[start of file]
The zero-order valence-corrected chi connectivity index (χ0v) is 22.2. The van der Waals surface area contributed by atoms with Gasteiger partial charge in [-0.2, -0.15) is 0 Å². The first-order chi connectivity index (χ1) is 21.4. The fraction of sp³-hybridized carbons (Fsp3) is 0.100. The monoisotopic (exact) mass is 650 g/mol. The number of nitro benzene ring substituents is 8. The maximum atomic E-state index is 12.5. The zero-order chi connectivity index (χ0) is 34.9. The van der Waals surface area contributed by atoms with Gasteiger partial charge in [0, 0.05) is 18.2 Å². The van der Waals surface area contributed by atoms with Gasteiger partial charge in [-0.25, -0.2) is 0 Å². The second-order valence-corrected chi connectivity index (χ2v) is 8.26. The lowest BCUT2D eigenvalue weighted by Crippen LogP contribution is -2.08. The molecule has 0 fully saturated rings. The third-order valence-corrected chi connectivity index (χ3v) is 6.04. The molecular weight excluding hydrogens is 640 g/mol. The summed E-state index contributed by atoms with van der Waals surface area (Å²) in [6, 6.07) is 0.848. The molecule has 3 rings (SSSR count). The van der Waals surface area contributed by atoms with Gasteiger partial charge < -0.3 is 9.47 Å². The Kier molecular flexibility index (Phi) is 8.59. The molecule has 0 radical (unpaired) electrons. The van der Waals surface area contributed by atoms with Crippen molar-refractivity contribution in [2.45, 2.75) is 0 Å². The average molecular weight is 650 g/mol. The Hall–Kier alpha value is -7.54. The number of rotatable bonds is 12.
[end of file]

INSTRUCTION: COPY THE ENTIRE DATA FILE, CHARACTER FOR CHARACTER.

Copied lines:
The zero-order valence-corrected chi connectivity index (χ0v) is 22.2. The van der Waals surface area contributed by atoms with Gasteiger partial charge in [-0.2, -0.15) is 0 Å². The first-order chi connectivity index (χ1) is 21.4. The fraction of sp³-hybridized carbons (Fsp3) is 0.100. The monoisotopic (exact) mass is 650 g/mol. The number of nitro benzene ring substituents is 8. The maximum atomic E-state index is 12.5. The zero-order chi connectivity index (χ0) is 34.9. The van der Waals surface area contributed by atoms with Gasteiger partial charge in [0, 0.05) is 18.2 Å². The van der Waals surface area contributed by atoms with Gasteiger partial charge in [-0.25, -0.2) is 0 Å². The second-order valence-corrected chi connectivity index (χ2v) is 8.26. The lowest BCUT2D eigenvalue weighted by Crippen LogP contribution is -2.08. The molecule has 0 fully saturated rings. The third-order valence-corrected chi connectivity index (χ3v) is 6.04. The molecular weight excluding hydrogens is 640 g/mol. The summed E-state index contributed by atoms with van der Waals surface area (Å²) in [6, 6.07) is 0.848. The molecule has 3 rings (SSSR count). The van der Waals surface area contributed by atoms with Gasteiger partial charge < -0.3 is 9.47 Å². The Kier molecular flexibility index (Phi) is 8.59. The molecule has 0 radical (unpaired) electrons. The van der Waals surface area contributed by atoms with Crippen molar-refractivity contribution in [2.45, 2.75) is 0 Å². The average molecular weight is 650 g/mol. The Hall–Kier alpha value is -7.54. The number of rotatable bonds is 12.